Alaska has a long and interesting history of agriculture, including a government-sponsored relocation of 200 Midwest farm families in 1935 to establish the Matanuska Valley Colony near present-day Palmer. Today a modest number of commercial agricultural operations are successfully operating around the state. Nonetheless, commercial agriculture, even when combined with subsistence hunting, fishing, and gathering, supplies less than 5 percent of the food consumed by the 720,000 residents of the state.
In recent years home vegetable gardening has seen rapid growth in popularity nationwide. The local foods movement and a growing interest in sustainable and self-sufficient living have at least in part fueled this interest. In the Anchorage area, ornamental and vegetable gardening is popular. Our long summer days are a big plus. Our short growing season and naturally cool air and soil temperatures are our biggest challenges. Anchorage gardeners typically reserve Memorial Day weekend to plant most vegetables outdoors. We enjoy harvests from mid-summer until the hard frosts and first snows of mid-October bring the outdoor gardening season to a close.
At our Anchorage home we have had a successful vegetable garden for several years. Leafy greens such as lettuce, spinach, cabbage, and Swiss chard do well here. Root vegetables such as potatoes, carrots, and turnips also thrive in our long days and cool soils at 61°North. However, if you lust for a good tomato, cucumber, or pepper, regardless of season, you must create more conducive growing conditions or accept the imported fare that spends weeks traveling from farm to market.
In 2011 we decided to build a greenhouse. We had two primary goals. First and foremost, we wanted to grow a broader range of vegetables than what outdoor conditions allow, as well as extend the season for the leafy green vegetables we much enjoy. Secondly, we were interested in creating a sunny warm space where we could relax and enjoy a good book now and again. Our mid-winter days are short – 5 ½ hours from sunrise to sunset, and even our July days, on average, only warm up to 65 degrees. We also set some constraints – primarily that the space had to require only modest energy inputs once built, and if possible, capture heat for greenhouse and other domestic uses. We also envisioned significant application of at least 7 of the 12-permaculture design principles:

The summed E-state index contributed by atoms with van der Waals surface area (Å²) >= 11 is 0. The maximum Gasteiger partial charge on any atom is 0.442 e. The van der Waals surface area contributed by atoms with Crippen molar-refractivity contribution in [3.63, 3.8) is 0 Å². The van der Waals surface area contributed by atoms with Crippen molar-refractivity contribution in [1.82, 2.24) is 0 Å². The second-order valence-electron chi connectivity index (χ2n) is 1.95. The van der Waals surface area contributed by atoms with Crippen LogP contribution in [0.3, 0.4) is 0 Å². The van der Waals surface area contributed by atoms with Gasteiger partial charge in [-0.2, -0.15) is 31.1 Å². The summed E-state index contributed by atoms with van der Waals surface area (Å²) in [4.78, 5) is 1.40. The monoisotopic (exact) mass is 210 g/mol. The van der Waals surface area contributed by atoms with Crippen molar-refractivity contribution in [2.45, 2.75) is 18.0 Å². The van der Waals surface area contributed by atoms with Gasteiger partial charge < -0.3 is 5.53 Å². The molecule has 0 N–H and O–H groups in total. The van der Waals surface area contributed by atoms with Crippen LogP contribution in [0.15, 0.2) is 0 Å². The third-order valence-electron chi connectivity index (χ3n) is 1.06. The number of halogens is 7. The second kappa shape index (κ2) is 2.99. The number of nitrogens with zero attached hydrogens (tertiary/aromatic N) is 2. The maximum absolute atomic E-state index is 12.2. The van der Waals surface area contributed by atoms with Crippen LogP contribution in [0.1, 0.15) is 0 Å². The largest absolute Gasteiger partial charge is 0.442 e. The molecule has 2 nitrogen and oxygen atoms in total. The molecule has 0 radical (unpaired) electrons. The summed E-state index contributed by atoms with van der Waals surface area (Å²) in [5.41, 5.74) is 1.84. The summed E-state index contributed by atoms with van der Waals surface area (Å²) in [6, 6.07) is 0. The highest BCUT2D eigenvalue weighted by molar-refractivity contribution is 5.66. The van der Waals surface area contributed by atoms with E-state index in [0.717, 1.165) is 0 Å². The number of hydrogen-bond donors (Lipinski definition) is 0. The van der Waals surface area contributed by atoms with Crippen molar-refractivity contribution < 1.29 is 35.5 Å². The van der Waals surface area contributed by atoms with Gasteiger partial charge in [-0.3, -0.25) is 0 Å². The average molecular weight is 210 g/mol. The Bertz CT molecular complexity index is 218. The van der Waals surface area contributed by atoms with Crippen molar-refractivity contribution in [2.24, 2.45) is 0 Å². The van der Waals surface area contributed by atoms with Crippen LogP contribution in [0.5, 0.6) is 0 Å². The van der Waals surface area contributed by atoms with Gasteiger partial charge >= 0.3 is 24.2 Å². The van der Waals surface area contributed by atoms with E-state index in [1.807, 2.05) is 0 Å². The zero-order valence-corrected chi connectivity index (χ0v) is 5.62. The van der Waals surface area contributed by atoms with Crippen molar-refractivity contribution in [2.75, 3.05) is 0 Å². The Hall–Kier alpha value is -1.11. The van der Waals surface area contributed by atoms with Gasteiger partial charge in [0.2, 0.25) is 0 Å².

- Observe and interact
- Catch and store energy
- Obtain a yield
- Apply self-regulation and accept feedback
- Use and value renewable resources and services
- Integrate rather than segregate
- Use small and slow solutions
We began our research and quickly learned that our goals were somewhat in conflict. A good greenhouse does not make a great sunroom, and a glassed space designed to maximize solar heat gain would not make a comfortable greenhouse or sitting space. We didn’t abandon our goals. We just made some compromises and hoped that we would strike a decent balance.
We chose to create an attached greenhouse – one that shares a wall with our existing home. Benefits of attached greenhouses include reduced construction costs, reduced energy needs for both greenhouse and home, and convenient location. We were fortunate to have a well-situated south wall of our house for this purpose. And the dimensions and configuration of our house prescribed the size of our greenhouse – 9’ x 14’. We selected a local sunroom contractor to design the structure and construct most of it. His knowledge from 3 decades in the sunroom/greenhouse business was most helpful. For example, one’s choice of glazing (the glass) requires a trade-off. Glass that allows undiminished light transmission and optimizes solar heat gain has poor insulation values. Since we planned to heat our greenhouse at least part of the year, the insulation value of the glazing was quite important to us. Contrary to standard sunroom design, we selected glazing that seemed to reasonably balance these three attributes for both the walls and ceiling of our new space (light transmittance = 65%, solar heat-gain coefficient = 0.27, U-Value = 0.25).